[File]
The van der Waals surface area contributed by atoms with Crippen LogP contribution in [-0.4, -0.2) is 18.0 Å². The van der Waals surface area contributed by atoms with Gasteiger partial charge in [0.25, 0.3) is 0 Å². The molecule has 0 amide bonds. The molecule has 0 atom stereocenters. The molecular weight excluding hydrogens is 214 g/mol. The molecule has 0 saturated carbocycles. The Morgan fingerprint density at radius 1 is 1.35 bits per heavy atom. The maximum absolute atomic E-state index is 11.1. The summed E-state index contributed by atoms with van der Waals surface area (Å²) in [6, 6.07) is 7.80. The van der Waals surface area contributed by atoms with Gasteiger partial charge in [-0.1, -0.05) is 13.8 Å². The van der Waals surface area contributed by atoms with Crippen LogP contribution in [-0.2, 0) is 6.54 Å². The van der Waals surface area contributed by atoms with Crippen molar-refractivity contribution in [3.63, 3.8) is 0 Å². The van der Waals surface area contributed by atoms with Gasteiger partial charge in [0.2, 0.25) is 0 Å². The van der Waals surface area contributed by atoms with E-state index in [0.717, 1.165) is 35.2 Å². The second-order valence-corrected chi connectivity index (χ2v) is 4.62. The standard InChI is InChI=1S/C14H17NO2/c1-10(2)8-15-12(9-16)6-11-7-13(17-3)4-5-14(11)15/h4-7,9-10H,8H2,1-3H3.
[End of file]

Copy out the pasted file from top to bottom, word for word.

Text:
The van der Waals surface area contributed by atoms with Crippen LogP contribution in [-0.4, -0.2) is 18.0 Å². The van der Waals surface area contributed by atoms with Gasteiger partial charge in [0.25, 0.3) is 0 Å². The molecule has 0 amide bonds. The molecule has 0 atom stereocenters. The molecular weight excluding hydrogens is 214 g/mol. The molecule has 0 saturated carbocycles. The Morgan fingerprint density at radius 1 is 1.35 bits per heavy atom. The maximum absolute atomic E-state index is 11.1. The summed E-state index contributed by atoms with van der Waals surface area (Å²) in [6, 6.07) is 7.80. The van der Waals surface area contributed by atoms with Gasteiger partial charge in [-0.1, -0.05) is 13.8 Å². The van der Waals surface area contributed by atoms with Crippen LogP contribution in [-0.2, 0) is 6.54 Å². The van der Waals surface area contributed by atoms with Crippen molar-refractivity contribution in [3.63, 3.8) is 0 Å². The van der Waals surface area contributed by atoms with Gasteiger partial charge in [0.2, 0.25) is 0 Å². The van der Waals surface area contributed by atoms with E-state index in [0.717, 1.165) is 35.2 Å². The second-order valence-corrected chi connectivity index (χ2v) is 4.62. The standard InChI is InChI=1S/C14H17NO2/c1-10(2)8-15-12(9-16)6-11-7-13(17-3)4-5-14(11)15/h4-7,9-10H,8H2,1-3H3.